On Feb. 28, soap opera actress Mary Stuart died at 75 due to complications from a stroke. A beloved suds staple for 50 years, she starred as Jo in Search for Tomorrow's entire 35-year run. Most recently, she was Meta on Guiding Light. For more on Stuart's passing, read Soaps News on Friday.
The foreign-language romance Amelie won best picture at the Cesar awards, the French equivalent of the Oscars... Sylvester Stallone will voice the character of Paul Revere in PBS's upcoming Liberty's Kids, a series set during the American Revolution. Michael Ausiello with Daniel R. Coleridge
Though he's best known as doobie-tokin' Rubin from Road Trip, Paulo Costanzo doesn't love being recognized for that role. "Luckily, I played kind of an introverted pothead, so I don't have people screaming [at me]," he sighs. "Once in awhile, there's a person who gives me weed on the street or something. A lot of people do that."
Sadly, he's not amused. "If you really feel that [a movie] showcases what you want to put forth into the world and you get recognized for that then you can take the compliments personally," Costanzo says. "I never really liked the movie. I'm not a fan of that type of [teen] movie. So I don't take the compliments very personally with that."
Well, at least he's honest. "I'm a huge film buff and I have a very distinct taste," the 23-year-old offers. "So I can either say, 'I like it because I'm in it' o
Moviegoers have rooted for Sean Astin ever since he played a Notre Dame football hopeful in 1993's Rudy. Most recently, they prayed he wouldn't be sacked by evil in The Lord of the Rings: The Fellowship of the Ring Astin played Sam, best pal to fellow hobbit Frodo (Elijah Wood). Having already filmed the entire Rings trilogy, does he think hobbits have a rough time keeping up with longer-legged adventurers?
"It's not tiring being short," the 31-year-old quips to TV Guide Online. "It's tiring being fat."
Astin is a little harsh with himself, though he freely admits he's neither a gym rat nor a fashion slave. Isn't there pressure to glam up in Tinseltown? "Not in my circle of friends," he chuckles. "My daughter gave me grea
Why are we still surprised to see Oscar-winning celebs in made-for-TV movies? They're no longer maligned as a medium for wannabes or has-beens, argues Diane Keaton. This Sunday, she stars in Crossed Over airing at 9 pm/ET on CBS the true story of Beverly Lowry, who came to terms with her son's death by befriending death row inmate Karla Faye Tucker (Jennifer Jason Leigh).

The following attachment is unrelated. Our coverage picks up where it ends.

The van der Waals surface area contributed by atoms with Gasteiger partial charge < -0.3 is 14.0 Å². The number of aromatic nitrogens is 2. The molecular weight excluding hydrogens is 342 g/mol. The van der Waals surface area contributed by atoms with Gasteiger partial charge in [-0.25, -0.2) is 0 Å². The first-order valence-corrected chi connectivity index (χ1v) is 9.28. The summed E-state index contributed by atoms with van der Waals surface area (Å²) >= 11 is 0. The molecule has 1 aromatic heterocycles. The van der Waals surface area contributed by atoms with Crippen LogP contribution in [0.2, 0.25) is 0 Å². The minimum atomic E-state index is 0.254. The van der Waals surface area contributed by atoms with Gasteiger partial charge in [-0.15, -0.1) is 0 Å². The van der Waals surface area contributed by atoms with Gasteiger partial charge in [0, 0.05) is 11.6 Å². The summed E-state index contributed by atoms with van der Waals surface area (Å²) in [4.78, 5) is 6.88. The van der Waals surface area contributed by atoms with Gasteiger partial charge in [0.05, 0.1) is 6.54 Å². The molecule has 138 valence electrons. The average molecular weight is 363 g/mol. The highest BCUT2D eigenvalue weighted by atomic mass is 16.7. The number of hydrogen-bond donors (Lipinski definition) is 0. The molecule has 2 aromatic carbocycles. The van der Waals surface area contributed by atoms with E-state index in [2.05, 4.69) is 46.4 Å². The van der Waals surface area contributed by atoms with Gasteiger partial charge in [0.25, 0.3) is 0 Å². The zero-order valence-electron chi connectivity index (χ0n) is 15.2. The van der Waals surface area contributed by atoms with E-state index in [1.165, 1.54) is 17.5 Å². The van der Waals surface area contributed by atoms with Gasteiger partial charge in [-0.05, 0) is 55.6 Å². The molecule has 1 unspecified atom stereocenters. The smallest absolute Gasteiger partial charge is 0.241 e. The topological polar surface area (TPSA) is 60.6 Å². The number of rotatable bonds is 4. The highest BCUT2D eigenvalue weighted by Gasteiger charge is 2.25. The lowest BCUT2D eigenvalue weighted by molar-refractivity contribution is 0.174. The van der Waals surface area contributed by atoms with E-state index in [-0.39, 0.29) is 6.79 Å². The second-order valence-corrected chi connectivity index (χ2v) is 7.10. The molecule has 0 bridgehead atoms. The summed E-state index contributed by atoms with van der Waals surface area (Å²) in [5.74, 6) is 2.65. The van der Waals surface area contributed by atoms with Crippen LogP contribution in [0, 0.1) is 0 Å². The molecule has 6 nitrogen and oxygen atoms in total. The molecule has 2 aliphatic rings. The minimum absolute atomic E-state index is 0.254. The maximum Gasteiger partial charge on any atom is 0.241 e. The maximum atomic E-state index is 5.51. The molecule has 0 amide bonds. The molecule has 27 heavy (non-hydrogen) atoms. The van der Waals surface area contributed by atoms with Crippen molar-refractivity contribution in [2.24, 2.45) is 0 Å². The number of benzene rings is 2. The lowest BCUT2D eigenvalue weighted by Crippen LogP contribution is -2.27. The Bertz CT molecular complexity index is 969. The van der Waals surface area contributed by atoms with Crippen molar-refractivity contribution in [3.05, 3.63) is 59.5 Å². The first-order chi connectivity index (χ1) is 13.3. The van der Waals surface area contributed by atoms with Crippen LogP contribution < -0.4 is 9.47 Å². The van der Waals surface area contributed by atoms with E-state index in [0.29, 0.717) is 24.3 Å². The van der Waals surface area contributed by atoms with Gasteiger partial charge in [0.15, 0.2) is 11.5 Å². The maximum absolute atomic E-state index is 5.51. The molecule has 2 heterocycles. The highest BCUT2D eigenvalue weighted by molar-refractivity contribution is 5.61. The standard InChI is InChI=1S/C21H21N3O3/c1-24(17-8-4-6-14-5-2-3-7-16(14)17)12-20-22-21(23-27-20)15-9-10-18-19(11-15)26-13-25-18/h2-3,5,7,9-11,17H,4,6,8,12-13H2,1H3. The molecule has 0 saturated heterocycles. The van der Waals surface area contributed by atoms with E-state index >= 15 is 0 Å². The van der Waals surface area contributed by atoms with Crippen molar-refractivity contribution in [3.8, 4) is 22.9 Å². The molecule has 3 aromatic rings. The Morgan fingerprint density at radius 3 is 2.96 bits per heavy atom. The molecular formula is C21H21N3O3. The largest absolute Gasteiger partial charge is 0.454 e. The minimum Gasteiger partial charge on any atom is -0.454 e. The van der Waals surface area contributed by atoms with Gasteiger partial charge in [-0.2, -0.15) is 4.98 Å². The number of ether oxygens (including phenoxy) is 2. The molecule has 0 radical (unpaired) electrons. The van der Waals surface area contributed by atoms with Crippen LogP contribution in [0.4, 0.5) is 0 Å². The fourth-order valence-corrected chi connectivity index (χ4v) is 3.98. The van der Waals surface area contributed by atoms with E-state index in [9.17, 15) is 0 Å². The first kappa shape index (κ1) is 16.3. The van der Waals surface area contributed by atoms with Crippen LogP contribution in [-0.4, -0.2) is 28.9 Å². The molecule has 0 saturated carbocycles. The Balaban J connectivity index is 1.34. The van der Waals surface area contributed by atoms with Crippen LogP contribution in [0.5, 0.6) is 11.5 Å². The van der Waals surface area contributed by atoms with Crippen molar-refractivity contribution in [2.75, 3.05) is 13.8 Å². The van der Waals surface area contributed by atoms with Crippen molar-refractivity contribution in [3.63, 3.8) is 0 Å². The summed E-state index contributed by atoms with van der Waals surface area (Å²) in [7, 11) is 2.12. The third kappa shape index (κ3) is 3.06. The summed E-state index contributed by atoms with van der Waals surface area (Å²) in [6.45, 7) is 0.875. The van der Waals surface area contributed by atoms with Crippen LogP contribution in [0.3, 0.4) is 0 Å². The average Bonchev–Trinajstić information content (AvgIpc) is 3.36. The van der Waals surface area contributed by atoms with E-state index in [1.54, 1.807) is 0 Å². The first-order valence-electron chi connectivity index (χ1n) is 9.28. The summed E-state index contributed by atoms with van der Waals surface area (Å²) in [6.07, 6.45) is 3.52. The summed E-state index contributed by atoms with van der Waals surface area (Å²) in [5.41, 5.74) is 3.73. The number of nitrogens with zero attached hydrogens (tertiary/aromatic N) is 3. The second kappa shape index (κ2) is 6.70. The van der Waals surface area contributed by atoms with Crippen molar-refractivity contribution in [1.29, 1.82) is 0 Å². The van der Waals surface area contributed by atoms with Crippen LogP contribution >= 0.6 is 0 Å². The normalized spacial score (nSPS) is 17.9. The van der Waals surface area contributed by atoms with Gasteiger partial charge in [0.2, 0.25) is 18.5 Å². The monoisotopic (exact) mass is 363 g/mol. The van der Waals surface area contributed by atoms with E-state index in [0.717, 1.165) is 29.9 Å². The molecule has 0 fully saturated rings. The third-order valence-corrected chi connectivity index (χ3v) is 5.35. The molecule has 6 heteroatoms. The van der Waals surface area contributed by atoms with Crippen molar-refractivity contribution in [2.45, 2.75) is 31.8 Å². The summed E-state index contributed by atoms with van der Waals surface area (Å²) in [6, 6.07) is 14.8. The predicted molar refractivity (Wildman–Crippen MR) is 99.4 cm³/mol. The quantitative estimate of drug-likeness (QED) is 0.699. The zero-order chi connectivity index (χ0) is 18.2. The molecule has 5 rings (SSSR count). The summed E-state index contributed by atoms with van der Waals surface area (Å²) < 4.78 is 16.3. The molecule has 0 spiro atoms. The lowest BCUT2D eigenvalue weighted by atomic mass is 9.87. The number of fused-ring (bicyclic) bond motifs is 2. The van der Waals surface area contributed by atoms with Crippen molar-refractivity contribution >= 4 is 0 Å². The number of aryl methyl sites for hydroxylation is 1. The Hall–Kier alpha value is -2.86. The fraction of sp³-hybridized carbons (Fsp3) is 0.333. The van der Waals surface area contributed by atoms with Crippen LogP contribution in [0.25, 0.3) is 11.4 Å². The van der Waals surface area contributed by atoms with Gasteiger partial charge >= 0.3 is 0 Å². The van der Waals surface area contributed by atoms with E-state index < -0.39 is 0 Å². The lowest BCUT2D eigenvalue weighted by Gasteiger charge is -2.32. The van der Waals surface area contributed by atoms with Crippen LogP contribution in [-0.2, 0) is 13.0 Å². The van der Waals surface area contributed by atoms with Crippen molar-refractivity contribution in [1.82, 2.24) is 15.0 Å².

"The television movie has changed," says Woody Allen's one-time muse. "With serious television and HBO, I don't think there's anybody saying that one is superior to the other."
Keaton admits she's grateful for any role she can get in the increasingly ageist industry. With the exception of
David Letterman may move his late-night talk show to ABC when his CBS pact expires this summer, according to The New York Times. The funnyman is said to be seriously considering an offer made by ABC, which is reportedly looking to replace its long-running yet older-skewing Nightline.
Madonna is, like, so going back to her roots: The pop icon's movie-making company, Maverick Films, is producing a feature named after her 1984 smash hit, "Like a Virgin." The Hollywood Reporter describes the pic as "a sexy comedy about a girl who launches a back-to-virginity movement in her high school." It remains unclear whether Madonna will take a role in the film. Meanwhile, this May, the pop icon will take to the London stage in the new play Up for Grabs. She'll play an ambitious art dealer.
Malcolm-Jamal Warner is best known as Theo from The Cosby Show a fact that nobody lets the guy forget. "It used to bother me when I was younger," he tells TV Guide Online. "Obviously, when you're an actor, you don't want to be known for just one thing, instead of the variety of characters you can play.
"But as I look at it now, they still call Ron Howard 'Opie' so I can't complain," the 31-year-old grins. "If he's not bothered by it, I see no reason to be."
Warner reflects more fondly on his Cosby days than he does his four-year stint on Malcolm & Eddie. "There was always a battle going on," he admits. "I think UPN's programming is a perfect example of how they see black people and how they want to continue to portray us. T
Troy Hartman is "outdoorsy" alright. A world-ranked skysurfer, skier, snowboarder and X-Games champ, he's also done extreme stunts on MTV's Senseless Acts of Violence. So the 27-year-old Californian daredevil is perfect to host the WB's No Boundaries (debuting March 3).
Here's the sitch: With $100,000 and a brand new SUV at stake, 15 thrill-seeking strangers embark on a 30-day, 2000-mile trek to the Arctic Circle. Every 48 hours, the group designates a new leader who not only navigates his or her team through the day's perils, but must also boot off one team member. "I hated to see any of them go," Hartman says. "It was always kind of a bummer."
That Survivor-esque twist aside, Hartman denies that No Boundaries will thrive on the typical villainy and treachery so common in reality TV. "It's really an upbeat, leadership, teamwor